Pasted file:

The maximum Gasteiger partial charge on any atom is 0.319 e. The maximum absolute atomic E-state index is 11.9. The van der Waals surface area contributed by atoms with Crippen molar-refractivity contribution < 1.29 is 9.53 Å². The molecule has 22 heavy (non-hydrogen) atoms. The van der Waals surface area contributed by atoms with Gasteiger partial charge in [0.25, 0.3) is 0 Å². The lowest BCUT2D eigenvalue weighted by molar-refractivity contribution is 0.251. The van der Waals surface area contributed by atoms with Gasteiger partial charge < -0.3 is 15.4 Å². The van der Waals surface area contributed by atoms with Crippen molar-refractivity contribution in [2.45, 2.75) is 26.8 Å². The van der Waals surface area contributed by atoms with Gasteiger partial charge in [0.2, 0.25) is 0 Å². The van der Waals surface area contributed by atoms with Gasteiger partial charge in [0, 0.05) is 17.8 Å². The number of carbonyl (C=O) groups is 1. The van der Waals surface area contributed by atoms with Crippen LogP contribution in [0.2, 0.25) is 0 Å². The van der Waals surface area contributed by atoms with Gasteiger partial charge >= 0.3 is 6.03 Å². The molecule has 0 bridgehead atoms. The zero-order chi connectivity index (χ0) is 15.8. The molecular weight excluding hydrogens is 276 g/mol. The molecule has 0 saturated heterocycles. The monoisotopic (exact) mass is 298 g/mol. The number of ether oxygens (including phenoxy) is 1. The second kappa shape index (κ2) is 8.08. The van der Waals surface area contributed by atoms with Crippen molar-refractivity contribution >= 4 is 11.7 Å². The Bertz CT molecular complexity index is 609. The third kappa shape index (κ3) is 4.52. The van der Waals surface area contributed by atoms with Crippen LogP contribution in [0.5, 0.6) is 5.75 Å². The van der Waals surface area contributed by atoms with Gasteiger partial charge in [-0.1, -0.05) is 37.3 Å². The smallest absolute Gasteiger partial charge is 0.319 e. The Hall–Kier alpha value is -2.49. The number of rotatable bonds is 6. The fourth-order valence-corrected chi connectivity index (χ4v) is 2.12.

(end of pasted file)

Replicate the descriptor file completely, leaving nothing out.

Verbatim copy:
The maximum Gasteiger partial charge on any atom is 0.319 e. The maximum absolute atomic E-state index is 11.9. The van der Waals surface area contributed by atoms with Crippen molar-refractivity contribution < 1.29 is 9.53 Å². The molecule has 22 heavy (non-hydrogen) atoms. The van der Waals surface area contributed by atoms with Gasteiger partial charge in [0.25, 0.3) is 0 Å². The lowest BCUT2D eigenvalue weighted by molar-refractivity contribution is 0.251. The van der Waals surface area contributed by atoms with Gasteiger partial charge < -0.3 is 15.4 Å². The van der Waals surface area contributed by atoms with Crippen molar-refractivity contribution in [2.45, 2.75) is 26.8 Å². The van der Waals surface area contributed by atoms with Gasteiger partial charge in [0.2, 0.25) is 0 Å². The van der Waals surface area contributed by atoms with Gasteiger partial charge in [0, 0.05) is 17.8 Å². The number of carbonyl (C=O) groups is 1. The van der Waals surface area contributed by atoms with Crippen LogP contribution in [0.2, 0.25) is 0 Å². The van der Waals surface area contributed by atoms with Gasteiger partial charge >= 0.3 is 6.03 Å². The molecule has 0 bridgehead atoms. The zero-order chi connectivity index (χ0) is 15.8. The molecular weight excluding hydrogens is 276 g/mol. The molecule has 0 saturated heterocycles. The monoisotopic (exact) mass is 298 g/mol. The number of ether oxygens (including phenoxy) is 1. The second kappa shape index (κ2) is 8.08. The van der Waals surface area contributed by atoms with Crippen molar-refractivity contribution >= 4 is 11.7 Å². The Bertz CT molecular complexity index is 609. The third kappa shape index (κ3) is 4.52. The van der Waals surface area contributed by atoms with Crippen LogP contribution in [0.5, 0.6) is 5.75 Å². The van der Waals surface area contributed by atoms with Gasteiger partial charge in [-0.1, -0.05) is 37.3 Å². The smallest absolute Gasteiger partial charge is 0.319 e. The Hall–Kier alpha value is -2.49. The number of rotatable bonds is 6. The fourth-order valence-corrected chi connectivity index (χ4v) is 2.12.